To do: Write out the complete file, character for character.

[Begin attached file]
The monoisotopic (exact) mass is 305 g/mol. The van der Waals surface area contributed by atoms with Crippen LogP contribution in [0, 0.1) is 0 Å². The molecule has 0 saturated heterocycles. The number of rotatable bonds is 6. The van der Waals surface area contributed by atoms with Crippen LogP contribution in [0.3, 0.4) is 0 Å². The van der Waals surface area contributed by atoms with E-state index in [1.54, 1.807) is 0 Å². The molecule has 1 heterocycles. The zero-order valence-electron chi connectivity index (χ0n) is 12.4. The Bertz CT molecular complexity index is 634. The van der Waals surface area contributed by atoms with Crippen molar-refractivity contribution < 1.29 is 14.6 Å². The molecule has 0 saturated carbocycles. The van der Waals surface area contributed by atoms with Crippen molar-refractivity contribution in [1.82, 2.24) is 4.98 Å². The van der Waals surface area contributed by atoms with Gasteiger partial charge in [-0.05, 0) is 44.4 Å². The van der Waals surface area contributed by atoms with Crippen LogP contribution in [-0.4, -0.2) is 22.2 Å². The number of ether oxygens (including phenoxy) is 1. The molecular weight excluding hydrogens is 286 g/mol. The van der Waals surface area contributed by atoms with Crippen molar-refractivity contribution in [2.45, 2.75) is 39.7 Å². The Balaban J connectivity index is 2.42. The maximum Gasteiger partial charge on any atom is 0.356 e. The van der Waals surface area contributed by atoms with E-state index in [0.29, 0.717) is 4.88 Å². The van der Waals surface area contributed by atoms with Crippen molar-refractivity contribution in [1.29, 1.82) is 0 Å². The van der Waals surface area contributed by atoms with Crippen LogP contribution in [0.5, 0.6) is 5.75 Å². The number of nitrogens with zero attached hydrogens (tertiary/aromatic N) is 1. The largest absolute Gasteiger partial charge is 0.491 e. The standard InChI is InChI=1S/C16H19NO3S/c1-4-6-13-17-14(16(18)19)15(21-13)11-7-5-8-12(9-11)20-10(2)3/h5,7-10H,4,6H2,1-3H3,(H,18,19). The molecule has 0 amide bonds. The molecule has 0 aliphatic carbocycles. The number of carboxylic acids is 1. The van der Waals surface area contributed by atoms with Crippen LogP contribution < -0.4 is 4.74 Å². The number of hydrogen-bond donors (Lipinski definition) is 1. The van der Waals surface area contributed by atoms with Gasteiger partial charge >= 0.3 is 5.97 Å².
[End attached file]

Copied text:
The monoisotopic (exact) mass is 305 g/mol. The van der Waals surface area contributed by atoms with Crippen LogP contribution in [0, 0.1) is 0 Å². The molecule has 0 saturated heterocycles. The number of rotatable bonds is 6. The van der Waals surface area contributed by atoms with Crippen LogP contribution in [0.3, 0.4) is 0 Å². The van der Waals surface area contributed by atoms with E-state index in [1.54, 1.807) is 0 Å². The molecule has 1 heterocycles. The zero-order valence-electron chi connectivity index (χ0n) is 12.4. The Bertz CT molecular complexity index is 634. The van der Waals surface area contributed by atoms with Crippen molar-refractivity contribution < 1.29 is 14.6 Å². The molecule has 0 saturated carbocycles. The van der Waals surface area contributed by atoms with Crippen molar-refractivity contribution in [1.82, 2.24) is 4.98 Å². The van der Waals surface area contributed by atoms with Gasteiger partial charge in [-0.05, 0) is 44.4 Å². The van der Waals surface area contributed by atoms with Crippen LogP contribution in [-0.4, -0.2) is 22.2 Å². The number of ether oxygens (including phenoxy) is 1. The molecular weight excluding hydrogens is 286 g/mol. The van der Waals surface area contributed by atoms with Crippen molar-refractivity contribution in [2.45, 2.75) is 39.7 Å². The Balaban J connectivity index is 2.42. The maximum Gasteiger partial charge on any atom is 0.356 e. The van der Waals surface area contributed by atoms with E-state index in [0.29, 0.717) is 4.88 Å². The van der Waals surface area contributed by atoms with Crippen molar-refractivity contribution in [1.29, 1.82) is 0 Å². The van der Waals surface area contributed by atoms with Crippen LogP contribution in [0.5, 0.6) is 5.75 Å². The number of nitrogens with zero attached hydrogens (tertiary/aromatic N) is 1. The largest absolute Gasteiger partial charge is 0.491 e. The standard InChI is InChI=1S/C16H19NO3S/c1-4-6-13-17-14(16(18)19)15(21-13)11-7-5-8-12(9-11)20-10(2)3/h5,7-10H,4,6H2,1-3H3,(H,18,19). The molecule has 0 amide bonds. The molecule has 0 aliphatic carbocycles. The number of carboxylic acids is 1. The van der Waals surface area contributed by atoms with Crippen LogP contribution < -0.4 is 4.74 Å². The number of hydrogen-bond donors (Lipinski definition) is 1. The van der Waals surface area contributed by atoms with Gasteiger partial charge >= 0.3 is 5.97 Å².